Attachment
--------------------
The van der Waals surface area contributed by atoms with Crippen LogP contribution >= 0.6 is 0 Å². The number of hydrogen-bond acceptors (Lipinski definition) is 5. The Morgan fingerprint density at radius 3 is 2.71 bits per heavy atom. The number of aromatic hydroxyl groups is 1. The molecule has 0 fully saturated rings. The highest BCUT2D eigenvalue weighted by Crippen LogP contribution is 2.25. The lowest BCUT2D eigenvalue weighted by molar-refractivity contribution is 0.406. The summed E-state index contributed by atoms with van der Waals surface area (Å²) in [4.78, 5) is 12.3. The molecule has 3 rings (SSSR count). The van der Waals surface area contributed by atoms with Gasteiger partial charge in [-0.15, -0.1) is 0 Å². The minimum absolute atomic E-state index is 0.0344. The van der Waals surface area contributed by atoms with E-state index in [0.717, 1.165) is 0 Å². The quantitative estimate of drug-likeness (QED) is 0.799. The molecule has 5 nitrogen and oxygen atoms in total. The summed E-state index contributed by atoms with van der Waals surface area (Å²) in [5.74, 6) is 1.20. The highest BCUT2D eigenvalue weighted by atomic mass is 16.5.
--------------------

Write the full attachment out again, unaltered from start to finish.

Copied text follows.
The van der Waals surface area contributed by atoms with Crippen LogP contribution >= 0.6 is 0 Å². The number of hydrogen-bond acceptors (Lipinski definition) is 5. The Morgan fingerprint density at radius 3 is 2.71 bits per heavy atom. The number of aromatic hydroxyl groups is 1. The molecule has 0 fully saturated rings. The highest BCUT2D eigenvalue weighted by Crippen LogP contribution is 2.25. The lowest BCUT2D eigenvalue weighted by molar-refractivity contribution is 0.406. The summed E-state index contributed by atoms with van der Waals surface area (Å²) in [4.78, 5) is 12.3. The molecule has 3 rings (SSSR count). The van der Waals surface area contributed by atoms with Gasteiger partial charge in [-0.15, -0.1) is 0 Å². The minimum absolute atomic E-state index is 0.0344. The van der Waals surface area contributed by atoms with E-state index in [0.717, 1.165) is 0 Å². The quantitative estimate of drug-likeness (QED) is 0.799. The molecule has 5 nitrogen and oxygen atoms in total. The summed E-state index contributed by atoms with van der Waals surface area (Å²) in [5.74, 6) is 1.20. The highest BCUT2D eigenvalue weighted by atomic mass is 16.5.